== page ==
PROVIDENCE — Democratic former Central Falls Mayor James A. Diossa won the state treasurer’s race on Tuesday, defeating Republican James L. Lathrop, North Kingstown’s finance director, the Associated Press projects.
With 98 percent of polling places reporting, Diossa had 54 percent to Lathrop’s 45.9 percent, according to the state Board of Elections.
Diossa will succeed Seth Magaziner, a term-limited Democrat who ran for Rhode Island’s Second Congressional District seat.
“I promise I will not let you down,” Diossa said while celebrating at the Graduate Providence Hotel.
“I am incredibly grateful for every single person who has made my unlikely journey from blue-collar first-generation American raised in Central Falls to mayor to winning tonight’s election and becoming the treasurer of our amazing state,” Diossa said. “Thank you, Rhode Island.”
The treasurer’s office has served as a springboard for higher office in recent years, with Magaziner running for Congress, former treasurer Gina M. Raimondo becoming governor and now US commerce secretary, and former treasurer Frank T. Caprio running for governor.
In a hard-fought Democratic primary, Diossa beat former Rhode Island commerce secretary Stefan Pryor, 55.6 percent to 44.4 percent. Governor Daniel J. McKee, the former lieutenant governor, did not choose Diossa to replace him when he became governor although Diossa was among the five finalists. But McKee did vote for Diossa when the Democratic State Committee endorsed him over Pryor at the June 26 party convention.
Diossa spent a total of $691,671 on the race, while Lathrop spent $47,679, according to the state Board of Elections.
Diossa, who announced his candidacy in December, served as mayor of Central Falls from 2013 to 2020, becoming the youngest mayor in the state’s history and the city’s first Latino mayor. He now lives in Pawtucket with his fiancee, state Senator Sandra Cano, and works as senior adviser at Brown University’s Policy Lab.
Diossa made the case that his experience as mayor of Central Falls qualifies him to be state treasurer. Skeptics questioned how significant his role was in leading the impoverished city out of bankruptcy.
Central Falls emerged from bankruptcy in 2012 after a judge signed off on a plan that balanced the city’s budget for the next five years by hiking taxes, cutting employees and pensions, and revising labor contracts. Diossa said, “A plan can’t manage itself, and so I was able to manage the five-year plan.”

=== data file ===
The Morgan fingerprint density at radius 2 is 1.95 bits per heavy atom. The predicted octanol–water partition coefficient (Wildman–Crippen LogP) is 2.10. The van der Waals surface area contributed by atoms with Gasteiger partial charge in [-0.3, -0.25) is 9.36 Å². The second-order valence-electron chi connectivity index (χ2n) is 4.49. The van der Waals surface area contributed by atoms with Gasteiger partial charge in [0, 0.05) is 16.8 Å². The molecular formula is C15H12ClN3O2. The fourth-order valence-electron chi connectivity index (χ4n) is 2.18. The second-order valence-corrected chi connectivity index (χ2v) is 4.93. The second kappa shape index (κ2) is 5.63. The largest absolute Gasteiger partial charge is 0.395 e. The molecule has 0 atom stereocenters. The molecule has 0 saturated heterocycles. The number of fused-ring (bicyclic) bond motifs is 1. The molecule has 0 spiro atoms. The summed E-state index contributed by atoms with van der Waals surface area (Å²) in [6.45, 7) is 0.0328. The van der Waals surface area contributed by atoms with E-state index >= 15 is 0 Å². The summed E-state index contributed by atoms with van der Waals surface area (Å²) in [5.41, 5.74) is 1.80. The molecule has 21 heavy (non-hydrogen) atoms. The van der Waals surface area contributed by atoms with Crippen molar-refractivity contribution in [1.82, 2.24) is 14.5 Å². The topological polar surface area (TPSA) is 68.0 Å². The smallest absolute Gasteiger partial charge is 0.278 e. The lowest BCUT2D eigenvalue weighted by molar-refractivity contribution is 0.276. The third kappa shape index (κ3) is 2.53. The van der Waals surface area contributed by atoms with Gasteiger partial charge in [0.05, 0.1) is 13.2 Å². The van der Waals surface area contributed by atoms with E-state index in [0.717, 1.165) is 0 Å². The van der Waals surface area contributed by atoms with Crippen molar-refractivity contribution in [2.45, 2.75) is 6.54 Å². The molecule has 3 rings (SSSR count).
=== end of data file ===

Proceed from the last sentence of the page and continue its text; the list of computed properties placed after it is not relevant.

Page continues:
During the campaign, Diossa faced scrutiny over travel while serving as mayor of Central Falls, a 1.29-square-mile city of some 22,500 people that became what he calls an inspiring comeback story.
Diossa traveled more often and farther away than the leaders of some nearby and similarly sized cities in Rhode Island, taking trips to Taiwan, mainland China, England, Mexico, Colombia, East Timor, Malaysia and Israel. The trips were for conferences, speeches, and cultural exchange visits. Third-party groups paid for 26 trips over the years, and Central Falls paid for a dozen or so.
Lathrop, who announced his candidacy in May, lives in South Kingstown, and has served as finance director for Hopkinton, Portsmouth, Westerly’s School Department, and New London, Conn., in addition to North Kingstown. He also worked as deputy town administrator for Portsmouth and town manager for New Shoreham (Block Island).
Rhode Island has not had a Republican state treasurer since Nancy Mayer served from 1993 to 1998. But Lathrop said, “I think there is a turn. I’m a Republican, but I have a heart. I think I can relate to people.” He argued that he has the experience and technical skill needed for the job, which involves overseeing the state pension system worth more than $10 billion.
During the campaign, Lathrop called for phasing in cost-of-living increases for state retirees. “They are not receiving their promised COLA increases,” he said on his website. “I will advocate for changes that include a phase-in of COLA’s at funding rates of 60%, 70%, and 80%. I will advocate for legislation that provides partial tax exemption for pensions benefits of those who are not receiving COLAs.”
Globe reporter Alexa Gagosz contributed to this report.